So for every new bit of material, you go about it like this:

1) teach the proper working line (1 line at first) for everything new. (If you are not sure of the proper working line, ask your kid. 'what do you think is the proper workings here?'  don't do this for the first 2 months or more, but later on it is both ok and helpful.  So make sure that you PREP for the first 2 months or more so you know what the proper working line is.  Of course it is not an exact science, but I wouldn't tell the kid that until he fully owns it.  At first there is a *proper* working line!

2) put the line on the card (this is just a stop gap until the kid starts to get it, so like 3 months)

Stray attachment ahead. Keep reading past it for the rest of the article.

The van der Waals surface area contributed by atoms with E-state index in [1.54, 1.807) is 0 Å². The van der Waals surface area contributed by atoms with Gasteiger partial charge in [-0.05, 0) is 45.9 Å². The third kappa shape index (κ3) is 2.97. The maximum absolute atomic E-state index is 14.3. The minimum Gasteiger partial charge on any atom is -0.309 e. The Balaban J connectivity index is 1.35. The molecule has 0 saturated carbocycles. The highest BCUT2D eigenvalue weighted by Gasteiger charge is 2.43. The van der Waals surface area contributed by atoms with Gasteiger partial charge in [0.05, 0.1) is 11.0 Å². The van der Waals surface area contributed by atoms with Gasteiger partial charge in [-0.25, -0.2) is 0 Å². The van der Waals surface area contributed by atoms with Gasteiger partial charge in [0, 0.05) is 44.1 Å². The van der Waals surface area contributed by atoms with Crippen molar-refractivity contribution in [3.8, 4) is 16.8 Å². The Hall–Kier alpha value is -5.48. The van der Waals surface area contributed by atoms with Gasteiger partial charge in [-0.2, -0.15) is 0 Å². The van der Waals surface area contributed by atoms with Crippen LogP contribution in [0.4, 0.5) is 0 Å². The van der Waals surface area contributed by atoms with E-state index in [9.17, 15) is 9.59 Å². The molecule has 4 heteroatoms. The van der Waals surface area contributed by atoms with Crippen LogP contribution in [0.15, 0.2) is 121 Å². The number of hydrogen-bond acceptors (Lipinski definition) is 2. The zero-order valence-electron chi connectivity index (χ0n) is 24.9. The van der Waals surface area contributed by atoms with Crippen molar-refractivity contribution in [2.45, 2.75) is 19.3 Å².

3) have the kid do 1, and correct the working line if needed.  remind that all computation goes in the computation box.  There needs to be clarity between computation and mathematical thinking

4) have the kid do a couple independently and make sure to come back and check right away that it is going well.

5) mark his paper in front of him with a red tick for the working line, a red tick for the answer, and a red tick for the unit if required.  Don't look at the computation box unless there is a problem. This reinforces the difference between the two types of working.  Proper workings look a certain way and represent mathematical thinking using mathematical symbols; whereas computations can be done on paper, in your head, or on a calculator.